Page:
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Techniques & Tools Spectroscopy, Education, Professional Development

Public Service Spectroscopy

How did you become interested in spectroscopy?

Howard V. Malmstadt at the University of Illinois was a big influence during my PhD research – which was on the basic concepts of time-resolved spark spectroscopy – he really got me interested in analytical and measurement sciences. I then spent some time at NASA while in the Army, continuing with spark studies of refractory alloys, followed by some plasma work on pre-inductively coupled plasma (ICP) discharges, which, to be honest, I found rather unsatisfactory. But then I read articles by Stanley Greenfield and Velmer Fassel on ICP and immediately realized it was a winner. I actually spent some time with Fassel at Iowa State – and this was a pioneering time for ICP. Then, at the University of Massachusetts, where I eventually became a tenured professor, we built our own ICP sources and continued to develop the technique in terms of fundamentals, computer simulations, applications, and instrumentation.

What excited you about ICP then – and does it still hold its own?

As Fassel pointed out many years back, ICP is sensitive, fast, has relatively few matrix effects – especially in optical emission spectroscopy – and covers the entire periodic table simultaneously. Today, ICP is used everywhere: anything that needs trace analysis uses either ICP emission spectroscopy or ICP-MS, depending on the concentration levels and other criteria. It’s very popular in clinical, geochemical, environmental, forensic, pharmaceutical, and industrial analysis. Though it isn’t as portable as X-ray fluorescence or as high resolution as nanoSIMS, it complements other technologies and has become central to elemental analysis. Today with laser ablation ICP-MS bioimaging, single cell nanostructures, and mass cytometry are pushing new frontiers of elemental measurements. Combined with separation and fractionation techniques, ICP detection has advanced speciation analyses significantly as well.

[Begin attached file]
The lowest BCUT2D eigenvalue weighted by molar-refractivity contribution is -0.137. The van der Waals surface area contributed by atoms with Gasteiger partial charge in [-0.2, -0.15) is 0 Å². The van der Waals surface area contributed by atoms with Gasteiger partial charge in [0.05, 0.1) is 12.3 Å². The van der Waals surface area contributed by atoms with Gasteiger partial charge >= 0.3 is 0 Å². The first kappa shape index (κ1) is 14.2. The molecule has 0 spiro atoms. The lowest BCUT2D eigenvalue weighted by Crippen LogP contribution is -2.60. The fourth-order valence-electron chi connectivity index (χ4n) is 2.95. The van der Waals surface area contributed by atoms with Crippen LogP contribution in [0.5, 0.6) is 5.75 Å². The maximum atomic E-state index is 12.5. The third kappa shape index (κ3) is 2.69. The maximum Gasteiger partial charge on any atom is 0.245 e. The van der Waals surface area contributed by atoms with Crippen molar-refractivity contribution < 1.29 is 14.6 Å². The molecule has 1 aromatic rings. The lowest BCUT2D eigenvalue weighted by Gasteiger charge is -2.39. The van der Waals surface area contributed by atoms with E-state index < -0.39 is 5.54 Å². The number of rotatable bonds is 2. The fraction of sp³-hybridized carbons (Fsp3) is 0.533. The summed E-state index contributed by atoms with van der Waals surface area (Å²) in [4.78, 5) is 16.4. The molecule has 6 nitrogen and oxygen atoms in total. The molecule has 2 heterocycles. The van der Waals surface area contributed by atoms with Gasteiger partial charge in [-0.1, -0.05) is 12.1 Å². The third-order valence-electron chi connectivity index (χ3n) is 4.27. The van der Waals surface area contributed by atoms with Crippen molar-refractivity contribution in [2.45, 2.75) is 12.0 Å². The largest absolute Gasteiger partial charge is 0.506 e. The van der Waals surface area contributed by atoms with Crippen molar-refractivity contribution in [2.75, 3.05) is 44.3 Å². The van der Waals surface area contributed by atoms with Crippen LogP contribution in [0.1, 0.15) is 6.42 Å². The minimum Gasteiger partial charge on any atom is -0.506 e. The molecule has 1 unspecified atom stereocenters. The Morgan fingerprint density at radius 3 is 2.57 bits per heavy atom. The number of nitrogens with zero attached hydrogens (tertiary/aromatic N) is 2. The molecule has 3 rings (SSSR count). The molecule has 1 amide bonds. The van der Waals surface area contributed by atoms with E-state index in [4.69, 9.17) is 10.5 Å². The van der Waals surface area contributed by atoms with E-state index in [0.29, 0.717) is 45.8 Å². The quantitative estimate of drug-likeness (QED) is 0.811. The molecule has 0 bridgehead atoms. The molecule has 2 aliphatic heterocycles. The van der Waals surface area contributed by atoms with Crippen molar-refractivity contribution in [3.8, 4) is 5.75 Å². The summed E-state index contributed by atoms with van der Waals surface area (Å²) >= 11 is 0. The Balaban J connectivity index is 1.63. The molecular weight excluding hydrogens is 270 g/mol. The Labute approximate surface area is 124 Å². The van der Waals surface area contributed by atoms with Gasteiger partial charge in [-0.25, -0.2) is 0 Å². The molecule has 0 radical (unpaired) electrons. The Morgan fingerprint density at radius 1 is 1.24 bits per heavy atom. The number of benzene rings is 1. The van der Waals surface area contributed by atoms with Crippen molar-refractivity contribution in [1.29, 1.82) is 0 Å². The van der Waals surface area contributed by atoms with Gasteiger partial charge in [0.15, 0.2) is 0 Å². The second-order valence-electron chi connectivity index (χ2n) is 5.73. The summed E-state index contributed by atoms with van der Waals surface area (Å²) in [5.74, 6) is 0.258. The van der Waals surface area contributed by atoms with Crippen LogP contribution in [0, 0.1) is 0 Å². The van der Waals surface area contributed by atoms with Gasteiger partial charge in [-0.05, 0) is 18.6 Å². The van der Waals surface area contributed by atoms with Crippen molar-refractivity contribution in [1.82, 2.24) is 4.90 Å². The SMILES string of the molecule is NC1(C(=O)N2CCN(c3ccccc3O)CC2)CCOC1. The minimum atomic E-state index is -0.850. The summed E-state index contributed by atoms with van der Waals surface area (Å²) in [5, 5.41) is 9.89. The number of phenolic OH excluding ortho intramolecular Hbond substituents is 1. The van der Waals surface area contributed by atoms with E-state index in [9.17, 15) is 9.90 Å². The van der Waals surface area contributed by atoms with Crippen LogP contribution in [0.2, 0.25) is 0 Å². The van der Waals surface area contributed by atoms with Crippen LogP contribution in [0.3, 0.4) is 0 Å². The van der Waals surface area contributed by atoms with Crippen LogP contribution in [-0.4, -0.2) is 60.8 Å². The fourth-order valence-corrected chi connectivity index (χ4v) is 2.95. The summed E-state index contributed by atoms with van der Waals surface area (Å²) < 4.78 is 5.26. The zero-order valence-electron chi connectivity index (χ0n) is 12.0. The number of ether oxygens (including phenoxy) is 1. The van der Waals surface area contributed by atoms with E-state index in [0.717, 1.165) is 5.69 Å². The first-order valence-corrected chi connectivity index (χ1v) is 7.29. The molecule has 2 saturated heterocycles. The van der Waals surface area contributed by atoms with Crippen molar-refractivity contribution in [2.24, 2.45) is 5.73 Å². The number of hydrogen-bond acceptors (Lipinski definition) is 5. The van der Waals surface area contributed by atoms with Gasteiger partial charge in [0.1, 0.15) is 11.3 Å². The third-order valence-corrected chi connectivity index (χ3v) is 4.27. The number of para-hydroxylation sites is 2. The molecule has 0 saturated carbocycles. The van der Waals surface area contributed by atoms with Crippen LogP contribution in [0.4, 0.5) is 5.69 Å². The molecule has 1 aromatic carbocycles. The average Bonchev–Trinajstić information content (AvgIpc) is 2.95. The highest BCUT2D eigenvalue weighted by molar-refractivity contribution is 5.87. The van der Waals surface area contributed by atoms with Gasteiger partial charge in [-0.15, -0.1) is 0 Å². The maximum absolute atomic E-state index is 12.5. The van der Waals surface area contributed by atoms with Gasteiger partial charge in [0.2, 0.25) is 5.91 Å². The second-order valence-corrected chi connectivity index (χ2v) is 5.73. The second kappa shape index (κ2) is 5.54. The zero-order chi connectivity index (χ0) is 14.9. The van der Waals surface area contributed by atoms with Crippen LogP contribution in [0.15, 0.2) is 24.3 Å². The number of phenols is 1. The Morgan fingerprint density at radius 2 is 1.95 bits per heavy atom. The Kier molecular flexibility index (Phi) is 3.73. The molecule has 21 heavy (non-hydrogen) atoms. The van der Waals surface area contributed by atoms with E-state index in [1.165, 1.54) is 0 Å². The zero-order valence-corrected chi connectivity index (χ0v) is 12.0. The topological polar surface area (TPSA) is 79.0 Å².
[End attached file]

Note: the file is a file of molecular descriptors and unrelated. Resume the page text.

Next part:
You’ve worked with some giants of spectrochemical analysis – what made them special?

Both Fassel and Malmstadt were innovative, creative thinkers. In particular, they had a knack for spotting areas of need for development and creating new concepts and ways of applying instrumentation. Malmstadt really encouraged us to think about first principles of instrumentation and measurement – really, he was a measurement scientist. Just glance through the list of people who grew from his research programs: Jim Winefordner, John Walters, Willard Harrison, Gary Hieftje, Gary Horlick, Bonner Denton, Stan Crouch, and their “second –generation” students just to name a handful. He inspired the whole community – students and colleagues.